Bi-Rite Creamery’s Ginger Ice Cream – Recipe Review
After focusing only on my recipes and adventures, I thought it’d be interesting to compare my method of ice cream making to somebody else’s. After trolling through ice cream recipe books on amazon and ice cream shop reviews on google, one name kept popping up: Bi Rite Creamery. Bi-Rite Creamery, run by Kris Hoogerhyde and Anne Walker in San Francisco, has received a plethora of positive reviews on yelp.com and is well known for its amazing ice cream, most notably the legendary salted caramel. I commend them for using only organic cream, organic milk, organic sugar, and organic egg yolks in their base mix and it is great to see a small business doing so well.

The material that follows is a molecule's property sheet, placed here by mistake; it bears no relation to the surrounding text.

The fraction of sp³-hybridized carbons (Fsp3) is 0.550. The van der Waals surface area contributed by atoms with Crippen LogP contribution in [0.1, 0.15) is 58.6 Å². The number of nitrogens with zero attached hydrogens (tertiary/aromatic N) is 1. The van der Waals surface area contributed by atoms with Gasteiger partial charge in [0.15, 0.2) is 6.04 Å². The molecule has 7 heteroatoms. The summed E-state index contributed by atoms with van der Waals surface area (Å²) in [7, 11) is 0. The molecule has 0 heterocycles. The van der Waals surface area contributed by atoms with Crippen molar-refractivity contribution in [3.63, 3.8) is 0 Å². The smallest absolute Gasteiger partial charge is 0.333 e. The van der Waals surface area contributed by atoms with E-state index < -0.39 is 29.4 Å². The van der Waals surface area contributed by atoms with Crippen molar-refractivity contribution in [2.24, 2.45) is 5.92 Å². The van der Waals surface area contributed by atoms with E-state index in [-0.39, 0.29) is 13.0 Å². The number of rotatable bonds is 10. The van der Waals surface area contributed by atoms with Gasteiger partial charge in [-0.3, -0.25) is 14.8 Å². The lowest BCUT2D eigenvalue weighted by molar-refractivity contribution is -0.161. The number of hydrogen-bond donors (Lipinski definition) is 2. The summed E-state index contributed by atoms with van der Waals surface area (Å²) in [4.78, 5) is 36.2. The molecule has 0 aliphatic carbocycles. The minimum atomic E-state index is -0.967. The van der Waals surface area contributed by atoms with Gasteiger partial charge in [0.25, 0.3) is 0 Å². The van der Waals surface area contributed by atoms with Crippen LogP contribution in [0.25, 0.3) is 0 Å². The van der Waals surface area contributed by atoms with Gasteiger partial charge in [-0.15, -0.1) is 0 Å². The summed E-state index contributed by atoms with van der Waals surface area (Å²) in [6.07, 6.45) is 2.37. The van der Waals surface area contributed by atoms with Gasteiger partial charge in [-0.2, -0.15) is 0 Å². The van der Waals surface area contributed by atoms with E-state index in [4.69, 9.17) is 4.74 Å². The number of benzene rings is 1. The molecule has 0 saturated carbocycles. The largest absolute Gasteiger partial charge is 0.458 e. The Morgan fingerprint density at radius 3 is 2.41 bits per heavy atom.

Kris and Anne have also released a book titled Sweet Cream and Sugar Cones. I remember pre-ordering the book online and counting down the days to its release. When it finally arrived, I jumped straight in and spent the day reading through; I wanted to know what made their salted caramel so ‘orgasmic’. As interesting a read as it was, I had never tried one of their recipes until last week when I decided to give their Ginger Ice Cream recipe a go. I wanted to compare their method of ice cream making to mine and so followed their instructions to the letter. This is my review of their recipe.
I will first list their recipe and instructions. I will then discuss what I thought of the instructions, what I thought of the finished ice cream, and finish with what I would do differently.
Here is the recipe for Ginger Ice Cream from p.178 Sweet Cream and Sugar Cones by Kris Hoogerhyde, Anne Walker, and Dabney Gough:
Ginger Ice Cream
2 1/2 ounces (71g) fresh ginger (a knob about 5 1/2 inches long by 1 inch wide)